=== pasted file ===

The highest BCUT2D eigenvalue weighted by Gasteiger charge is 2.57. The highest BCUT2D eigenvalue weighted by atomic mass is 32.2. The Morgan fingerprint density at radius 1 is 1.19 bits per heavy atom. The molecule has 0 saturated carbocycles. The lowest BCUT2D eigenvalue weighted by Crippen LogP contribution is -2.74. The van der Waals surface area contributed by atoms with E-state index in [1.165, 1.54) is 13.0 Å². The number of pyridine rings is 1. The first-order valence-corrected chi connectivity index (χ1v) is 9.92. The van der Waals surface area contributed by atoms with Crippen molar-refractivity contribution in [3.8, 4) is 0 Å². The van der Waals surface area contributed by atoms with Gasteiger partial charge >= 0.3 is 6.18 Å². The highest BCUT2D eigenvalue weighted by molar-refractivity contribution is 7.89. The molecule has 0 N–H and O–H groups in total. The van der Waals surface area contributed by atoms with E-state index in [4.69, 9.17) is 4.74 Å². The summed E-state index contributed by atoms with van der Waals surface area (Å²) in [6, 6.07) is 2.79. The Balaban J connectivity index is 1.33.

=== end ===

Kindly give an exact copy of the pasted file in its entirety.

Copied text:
The highest BCUT2D eigenvalue weighted by Gasteiger charge is 2.57. The highest BCUT2D eigenvalue weighted by atomic mass is 32.2. The Morgan fingerprint density at radius 1 is 1.19 bits per heavy atom. The molecule has 0 saturated carbocycles. The lowest BCUT2D eigenvalue weighted by Crippen LogP contribution is -2.74. The van der Waals surface area contributed by atoms with E-state index in [1.165, 1.54) is 13.0 Å². The number of pyridine rings is 1. The first-order valence-corrected chi connectivity index (χ1v) is 9.92. The van der Waals surface area contributed by atoms with Crippen molar-refractivity contribution in [3.8, 4) is 0 Å². The van der Waals surface area contributed by atoms with Gasteiger partial charge >= 0.3 is 6.18 Å². The highest BCUT2D eigenvalue weighted by molar-refractivity contribution is 7.89. The molecule has 0 N–H and O–H groups in total. The van der Waals surface area contributed by atoms with E-state index in [4.69, 9.17) is 4.74 Å². The summed E-state index contributed by atoms with van der Waals surface area (Å²) in [6, 6.07) is 2.79. The Balaban J connectivity index is 1.33.